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House of Lords to move to York?

Peers are set to move to a new location until 2025

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Boris Johnson is aiming to move the House of Lords permanently from London to York. The city has been seen as the first choice contender for the chamber’s new location, as revealed by The Sunday Times.

Due to the upcoming restoration plans costing £3.5 billion, peers are scheduled to move from their current home in Westminster until completion in 2025. The prime minister hopes to be able to use this opportunity to develop an entirely new site.

The move has been viewed as continued strategy by the Conservatives to secure gains made in the recent general election in former traditional Labour heartlands. International trade secretary, Alok Sharma, revealed on the BBC’s Andrew Marr Show that a “shift in the location” of the House of Lords is “very good” for the country, making the case that it would bring the “government closer to the whole country”.

Following the news that the Conservative Party campaign headquarters are to move out of London to a city in the Midlands, it supports the belief that the government is attempting to rebrand as more relatable to the public.

If York is confirmed as the House of Lords’ new home, it will be the first time the city has been a focal point of political power since the English Civil War, where it held the Council of the North. Birmingham has also been discussed as a potential home for the chambers. However, logistical factors appear to have earned York a place as the frontrunner due to the government owned lands by the railway station that were identified as a “prime site”, and the good rail links between the city and the Capital.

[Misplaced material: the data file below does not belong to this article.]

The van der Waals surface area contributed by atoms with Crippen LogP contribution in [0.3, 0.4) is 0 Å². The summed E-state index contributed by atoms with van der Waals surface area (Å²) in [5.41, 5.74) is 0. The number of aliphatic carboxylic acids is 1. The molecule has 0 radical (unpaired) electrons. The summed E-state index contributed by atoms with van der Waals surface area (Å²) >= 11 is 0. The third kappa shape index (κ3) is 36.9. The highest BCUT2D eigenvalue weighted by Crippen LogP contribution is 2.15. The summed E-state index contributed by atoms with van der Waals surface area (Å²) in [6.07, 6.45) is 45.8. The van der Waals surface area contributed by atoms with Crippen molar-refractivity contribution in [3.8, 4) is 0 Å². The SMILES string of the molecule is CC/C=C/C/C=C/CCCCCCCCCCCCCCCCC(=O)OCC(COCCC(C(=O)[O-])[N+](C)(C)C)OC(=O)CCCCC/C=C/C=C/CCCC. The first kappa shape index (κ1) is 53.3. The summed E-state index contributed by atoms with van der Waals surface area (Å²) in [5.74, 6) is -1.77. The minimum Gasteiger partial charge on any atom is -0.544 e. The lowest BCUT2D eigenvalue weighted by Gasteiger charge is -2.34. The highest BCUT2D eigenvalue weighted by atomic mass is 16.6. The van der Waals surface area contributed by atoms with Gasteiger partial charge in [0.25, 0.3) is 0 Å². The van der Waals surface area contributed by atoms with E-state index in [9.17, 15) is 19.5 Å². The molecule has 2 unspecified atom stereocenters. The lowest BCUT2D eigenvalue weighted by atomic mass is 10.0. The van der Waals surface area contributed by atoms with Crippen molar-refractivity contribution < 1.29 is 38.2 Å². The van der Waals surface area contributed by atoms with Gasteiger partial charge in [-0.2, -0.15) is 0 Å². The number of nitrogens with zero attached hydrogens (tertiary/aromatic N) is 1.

The news of the relocation has been welcomed by many in the city. MP for York Central, Rachael Maskell, believes it will bring employment and investment for the area, especially in terms of transport, concluding in The York Press that it would be “incredible for York”.

Maskell plans to put her sentiments in writing to the Prime Minster and will lobby for the move in the proceeding months. She assured that this would not be an act of “tokenism”, nor would this idea distract her attention from her priorities in the constituency. Instead she hopes the move will bring local problems into sharper focus for those in positions of power.

Other characteristics of the chambers have also been debated. One government source revealed that regional parliamentary sessions in Sunderland or Manchester have been discussed, so the people can witness democracy in action first hand. There have also been rumours of introducing elections to the House of Lords.

This chatter follows a constitutional review that has been drawn up by Lord Salisbury this past month. The potential of an elected House of Lords would offer greater power to Scotland, Wales and Northern Ireland, which could aid the state of the union.

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